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Comparison of ALS- and UAV(SfM)-derived high-density point clouds for individual tree detection in Eucalyptus plantations

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Highly accurate, rapid forest inventory techniques are needed to enable forest managers to address the increasing demand for sustainable forestry. In the last two decades, Airborne Laser Scanning (ALS) and Terrestrial Laser Scanning have become internationally established as forest mapping and monitoring methods. However, recent advances in sensors and in image processing – particularly Structure from Motion (SfM) technology – have also enabled the extraction of dense point clouds from images obtained by Digital Aerial Photography (DAP). DAP is cheaper than ALS, especially when the systems are mounted on small unmanned aerial vehicles (UAVs), and the density of the point cloud can easily reach the levels yielded by ALS devices. The main objective of this study was to evaluate and compare the usefulness of ALS-derived and UAV(SfM)-derived high-density point clouds for detecting and measuring individual tree height in Eucalyptus spp. plantations established on complex terrain. A total of 325 reference trees were measured and located in 6 square plots (400 m2). The individual tree crown (ITC) delineation algorithm detected 311 from the ALS-derived data and 259 trees from the UAV(SfM)-derived data, representing accuracy levels of, respectively, 96% and 80%. The results suggest that at plot level, UAV(SfM)-generated point clouds are as good as ALS-derived point clouds for estimating individual tree height. Furthermore, analysis of the differences in digital elevation models at landscape level showed that the elevations of the UAV(SfM)-derived terrain surfaces were slightly higher than the ALS-derived surfaces (mean difference, 1.14 m and standard deviation, 1.93 m). Finally, we discuss how non-optimal UAV-image-acquisition conditions and slope terrain affect the ITC delineation process.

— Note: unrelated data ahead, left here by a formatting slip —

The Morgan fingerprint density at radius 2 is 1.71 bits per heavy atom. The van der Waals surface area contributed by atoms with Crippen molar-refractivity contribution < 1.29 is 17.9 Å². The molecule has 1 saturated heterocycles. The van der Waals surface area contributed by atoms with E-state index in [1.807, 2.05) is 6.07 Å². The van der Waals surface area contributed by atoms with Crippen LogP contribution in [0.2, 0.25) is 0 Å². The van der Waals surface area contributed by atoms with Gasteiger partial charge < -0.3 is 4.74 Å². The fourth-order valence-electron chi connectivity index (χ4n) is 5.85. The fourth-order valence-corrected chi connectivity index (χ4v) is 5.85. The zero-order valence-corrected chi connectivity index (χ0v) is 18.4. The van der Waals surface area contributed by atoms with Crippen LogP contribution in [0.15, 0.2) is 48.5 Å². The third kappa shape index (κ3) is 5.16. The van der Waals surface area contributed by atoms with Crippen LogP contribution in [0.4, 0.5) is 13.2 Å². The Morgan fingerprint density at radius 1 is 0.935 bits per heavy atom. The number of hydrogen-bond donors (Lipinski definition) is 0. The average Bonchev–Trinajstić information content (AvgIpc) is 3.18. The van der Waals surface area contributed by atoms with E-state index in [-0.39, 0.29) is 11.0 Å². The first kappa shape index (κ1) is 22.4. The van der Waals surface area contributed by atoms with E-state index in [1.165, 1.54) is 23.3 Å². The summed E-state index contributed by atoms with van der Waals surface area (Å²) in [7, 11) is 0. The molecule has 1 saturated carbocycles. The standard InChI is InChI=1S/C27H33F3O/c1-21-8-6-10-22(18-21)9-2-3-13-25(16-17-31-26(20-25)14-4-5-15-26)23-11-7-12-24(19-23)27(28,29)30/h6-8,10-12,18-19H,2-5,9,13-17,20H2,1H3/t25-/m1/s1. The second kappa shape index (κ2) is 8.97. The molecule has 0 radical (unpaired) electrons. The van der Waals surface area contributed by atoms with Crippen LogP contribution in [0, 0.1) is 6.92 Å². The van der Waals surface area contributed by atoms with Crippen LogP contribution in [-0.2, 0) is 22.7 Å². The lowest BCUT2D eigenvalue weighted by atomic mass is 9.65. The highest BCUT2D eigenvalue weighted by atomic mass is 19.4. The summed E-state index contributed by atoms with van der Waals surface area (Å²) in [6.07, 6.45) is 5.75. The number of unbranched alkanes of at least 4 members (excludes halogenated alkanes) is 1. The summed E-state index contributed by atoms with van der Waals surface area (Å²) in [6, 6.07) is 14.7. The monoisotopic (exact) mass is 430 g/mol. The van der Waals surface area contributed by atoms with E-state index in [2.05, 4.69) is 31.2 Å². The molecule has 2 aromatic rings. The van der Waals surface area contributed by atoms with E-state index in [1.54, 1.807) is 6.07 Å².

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Document Type: Research Article

Affiliations: 1: Forest Research Centre (CEF), Instituto Superior de Agronomía, University of Lisbon, Lisboa, Portugal 2: Grupo de Estudos em Tecnologias LiDAR (GET-LiDAR), Departamento de Ciências Florestais, Escola Superior de Agricultura “Luiz de Queiroz”, Universidade de São Paulo (SPU), Piracicaba, Brazil 3: RAIZ (Forest and Paper research Institute), The Navigator Company, Eixo, Portugal 4: Departamento de Botánica, Biodiversidade e Botánica Aplicada, Grupo de Investigación en Biodiversidade e Botánica Aplicada GI-1809-BIOAPLIC, Escola Politécnica Superior, Universidade de Santiago de Compostela, R/ Benigno Ledo s/n, Campus Terra, 27002, Lugo, España 5: Departamento de Producción Vexetal e Proxectos de Enxeñaría, Unidade de Xestión Forestal Sostible GI-1837-UXFS, Escola Politécnica Superior, Universidade de Santiago de Compostela, R/ Benigno Ledo s/n, Campus Terra, 27002, Lugo, España

Publication date: August 18, 2018

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